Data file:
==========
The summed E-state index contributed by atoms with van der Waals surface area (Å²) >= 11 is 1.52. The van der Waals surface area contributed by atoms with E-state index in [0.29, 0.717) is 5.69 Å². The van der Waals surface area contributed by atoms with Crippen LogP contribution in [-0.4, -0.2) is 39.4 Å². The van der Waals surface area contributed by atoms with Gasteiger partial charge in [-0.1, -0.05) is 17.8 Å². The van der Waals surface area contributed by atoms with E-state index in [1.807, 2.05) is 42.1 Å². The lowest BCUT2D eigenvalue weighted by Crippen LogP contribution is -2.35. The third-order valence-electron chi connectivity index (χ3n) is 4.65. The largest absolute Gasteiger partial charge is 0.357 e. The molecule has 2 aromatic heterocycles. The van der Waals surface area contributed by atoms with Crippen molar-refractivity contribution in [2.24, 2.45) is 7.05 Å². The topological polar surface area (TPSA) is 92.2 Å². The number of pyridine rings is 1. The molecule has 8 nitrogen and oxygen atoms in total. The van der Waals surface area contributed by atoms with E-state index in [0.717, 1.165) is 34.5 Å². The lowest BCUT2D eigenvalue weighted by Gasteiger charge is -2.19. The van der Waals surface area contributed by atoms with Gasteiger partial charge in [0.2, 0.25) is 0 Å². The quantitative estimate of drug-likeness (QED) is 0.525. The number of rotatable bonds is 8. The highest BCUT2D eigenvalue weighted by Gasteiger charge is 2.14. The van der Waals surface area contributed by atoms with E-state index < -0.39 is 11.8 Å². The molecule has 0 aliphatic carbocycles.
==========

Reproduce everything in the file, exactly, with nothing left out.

The summed E-state index contributed by atoms with van der Waals surface area (Å²) >= 11 is 1.52. The van der Waals surface area contributed by atoms with E-state index in [0.29, 0.717) is 5.69 Å². The van der Waals surface area contributed by atoms with Crippen LogP contribution in [-0.4, -0.2) is 39.4 Å². The van der Waals surface area contributed by atoms with Gasteiger partial charge in [-0.1, -0.05) is 17.8 Å². The van der Waals surface area contributed by atoms with E-state index in [1.807, 2.05) is 42.1 Å². The lowest BCUT2D eigenvalue weighted by Crippen LogP contribution is -2.35. The third-order valence-electron chi connectivity index (χ3n) is 4.65. The largest absolute Gasteiger partial charge is 0.357 e. The molecule has 2 aromatic heterocycles. The van der Waals surface area contributed by atoms with Crippen molar-refractivity contribution in [2.24, 2.45) is 7.05 Å². The topological polar surface area (TPSA) is 92.2 Å². The number of pyridine rings is 1. The molecule has 8 nitrogen and oxygen atoms in total. The van der Waals surface area contributed by atoms with E-state index in [0.717, 1.165) is 34.5 Å². The lowest BCUT2D eigenvalue weighted by Gasteiger charge is -2.19. The van der Waals surface area contributed by atoms with Gasteiger partial charge in [0.2, 0.25) is 0 Å². The quantitative estimate of drug-likeness (QED) is 0.525. The number of rotatable bonds is 8. The highest BCUT2D eigenvalue weighted by Gasteiger charge is 2.14. The van der Waals surface area contributed by atoms with E-state index < -0.39 is 11.8 Å². The molecule has 0 aliphatic carbocycles.